Izborsky Club Calls for New Molotov-Ribbentrop Pact to Re-Divide Eastern Europe between Moscow and Berlin

The Izborsky Club, a group of Russian nationalist intellectuals that has often been extremely influential in the Kremlin of Vladimir Putin, is now calling for an updated version of the Molotov-Ribbentrop Pact, an accord that like the 1939 agreement, would allow Berlin and Moscow to re-divide the countries of Eastern Europe between them.

As outlined by Aleksandr Gaponenko, the head of the Baltic section of the club, in an article in the latest issue of the club’s magazine, “a union of Russia and Germany” would allow each of these countries to recover territories they have lost over the last 75 years (izborsk-club.ru/magazine_files/2017_01.pdf, pp. 34-45; excerpted at ttolk.ru/2017/05/11/план-изборского-клуба-по-разделу-вост/).

…what is worrisome is that groups close to the Kremlin feel completely free to air such views in the current climate, a feeling that promises no good even if it doesn’t lead to a new Molotov-Ribbentrop Pact and war.

Such an alliance between Germany and Russia, he says, would allow the former to “recover” the Sudetenland, Silesia, East Prussia, Poland, Hungary and Romania as well as portions of Ukraine. Berlin would also get part of Lithuania, with Moscow “getting back” the rest of the Baltics, Novorossiya, Transdniestria and establishing “a protectorate” over Belarus.

The Izborsky Club activist begins by saying that the approaching disintegration of Ukraine will force Poland to absorb portions of that country in the West and Russia to take a large slice of it in the south and east, thereby reducing Ukraine to a rump state without access to the sea. Romania and Hungary may also take parts of Ukraine, he says.

But “the chief role in the development of events in Eastern Europe will not be played by Poland but by Germany,” Gaponenko says. Many in Germany are again looking east and planning for German expansion. To date, the Merkel government has “effectively blocked” such proposals, but it won’t be able to hold off these “revanchist attitudes” forever.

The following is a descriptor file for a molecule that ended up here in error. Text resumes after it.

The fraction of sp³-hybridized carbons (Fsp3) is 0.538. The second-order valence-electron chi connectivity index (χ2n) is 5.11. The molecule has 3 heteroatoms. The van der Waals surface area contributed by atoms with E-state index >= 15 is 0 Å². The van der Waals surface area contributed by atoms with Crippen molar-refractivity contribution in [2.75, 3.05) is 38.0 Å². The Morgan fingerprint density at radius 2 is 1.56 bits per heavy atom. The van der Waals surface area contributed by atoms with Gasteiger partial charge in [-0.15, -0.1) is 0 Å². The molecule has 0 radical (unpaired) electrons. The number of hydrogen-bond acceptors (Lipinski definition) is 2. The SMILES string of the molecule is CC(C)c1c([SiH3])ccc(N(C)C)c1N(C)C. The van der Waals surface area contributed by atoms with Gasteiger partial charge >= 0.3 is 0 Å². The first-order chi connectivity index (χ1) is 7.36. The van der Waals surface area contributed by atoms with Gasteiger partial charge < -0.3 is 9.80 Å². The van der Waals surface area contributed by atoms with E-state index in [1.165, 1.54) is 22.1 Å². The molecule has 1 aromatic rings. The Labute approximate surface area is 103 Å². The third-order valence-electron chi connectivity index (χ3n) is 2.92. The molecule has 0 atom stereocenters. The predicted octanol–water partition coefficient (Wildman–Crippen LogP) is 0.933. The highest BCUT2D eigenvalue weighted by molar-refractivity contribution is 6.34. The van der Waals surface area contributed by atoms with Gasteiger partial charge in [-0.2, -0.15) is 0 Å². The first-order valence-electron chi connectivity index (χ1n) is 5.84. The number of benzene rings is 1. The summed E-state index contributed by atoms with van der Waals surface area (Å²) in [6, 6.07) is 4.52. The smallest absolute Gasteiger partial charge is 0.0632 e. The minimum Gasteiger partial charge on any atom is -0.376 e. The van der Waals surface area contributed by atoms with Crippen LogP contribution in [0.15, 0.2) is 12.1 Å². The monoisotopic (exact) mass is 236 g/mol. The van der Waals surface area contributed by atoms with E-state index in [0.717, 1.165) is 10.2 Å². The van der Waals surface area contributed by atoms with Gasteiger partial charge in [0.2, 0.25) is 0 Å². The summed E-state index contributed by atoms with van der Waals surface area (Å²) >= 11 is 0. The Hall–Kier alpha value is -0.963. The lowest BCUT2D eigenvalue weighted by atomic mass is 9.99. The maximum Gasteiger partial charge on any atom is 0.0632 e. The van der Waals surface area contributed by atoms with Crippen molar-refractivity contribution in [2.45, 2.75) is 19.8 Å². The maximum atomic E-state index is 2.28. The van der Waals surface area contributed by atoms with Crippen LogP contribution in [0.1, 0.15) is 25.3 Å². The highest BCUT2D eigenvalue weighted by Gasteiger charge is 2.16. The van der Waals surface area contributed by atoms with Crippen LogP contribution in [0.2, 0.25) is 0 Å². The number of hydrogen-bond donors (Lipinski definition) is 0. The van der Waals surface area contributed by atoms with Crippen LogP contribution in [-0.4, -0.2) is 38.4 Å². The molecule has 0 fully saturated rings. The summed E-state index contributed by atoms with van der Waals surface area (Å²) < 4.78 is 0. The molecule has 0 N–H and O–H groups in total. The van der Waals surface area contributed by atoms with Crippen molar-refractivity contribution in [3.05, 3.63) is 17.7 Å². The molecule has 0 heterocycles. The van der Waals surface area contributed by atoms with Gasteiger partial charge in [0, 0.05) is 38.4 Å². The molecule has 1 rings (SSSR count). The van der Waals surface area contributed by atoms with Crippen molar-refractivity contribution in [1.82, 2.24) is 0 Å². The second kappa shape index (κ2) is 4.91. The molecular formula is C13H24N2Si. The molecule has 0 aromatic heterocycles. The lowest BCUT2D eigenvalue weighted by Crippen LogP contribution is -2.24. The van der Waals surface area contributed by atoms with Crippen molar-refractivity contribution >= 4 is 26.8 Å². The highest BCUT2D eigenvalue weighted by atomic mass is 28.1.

Germany’s role also has been restricted up to now because of its status as the loser in World War II and the role of the victors, the US, the UK and Russia. But both the US and the UK are losing influence in Eastern Europe, and that means that Germany and Russia need to come to an understanding and make a deal, the Izborsky leader says.

That is all the more so, Gaponenko continues, because Russia’s influence is increasing and “it is completely possible that Russia will not oppose demands by Berlin to Warsaw for the return of Pomerania, Silesia and the Polish portion of Eastern Prussia. In exchange,” Berlin and Russia would give a green light to Polish claims against Ukraine.

“It is [also] not excluded,” he says, that “Berlin and Warsaw will agree among themselves about the partition of Lithuania: Poland will get Vilno district back, and Germany will recover the Memel district.” In that event, rump Lithuania will have no choice but to turn to Moscow.

In exchange for Russian agreement to changes in Germany’s eastern borders, Gaponenko argues, “Russia could get the right to join to itself Ukrainian and Moldovan territories populated by ethnic Russians – ‘Novorossiya’ and Transdniestria.” In that event, he says, rump Ukraine or as he calls it “Malorossiya” would adopt pro-Moscow policies.

Moldova would face the choice of becoming part of Romania or become a pro-Russian country. And Estonia and Latvia, while they might remain nominally independent, would be dominated jointly by Russia and Germany to force them to repay Germany for property taken and to end what he says is discrimination against ethnic Russians.

Such a re-division of Eastern Europe, Gaponenko argues, would have the additional benefit of freeing Germany from the influence of the United States and opening the way for Berlin to provide capital investment in Russia to help Moscow recover economically. All Maidans in Eastern Europe would thus be excluded forever.

This is clearly a fantasy of the extreme right in Germany and of nationalists in Russia, many of whom have expressed similar views in the past. But what is worrisome is that groups close to the Kremlin feel completely free to air such views in the current climate, a feeling that promises no good even if it doesn’t lead to a new Molotov-Ribbentrop Pact and war.

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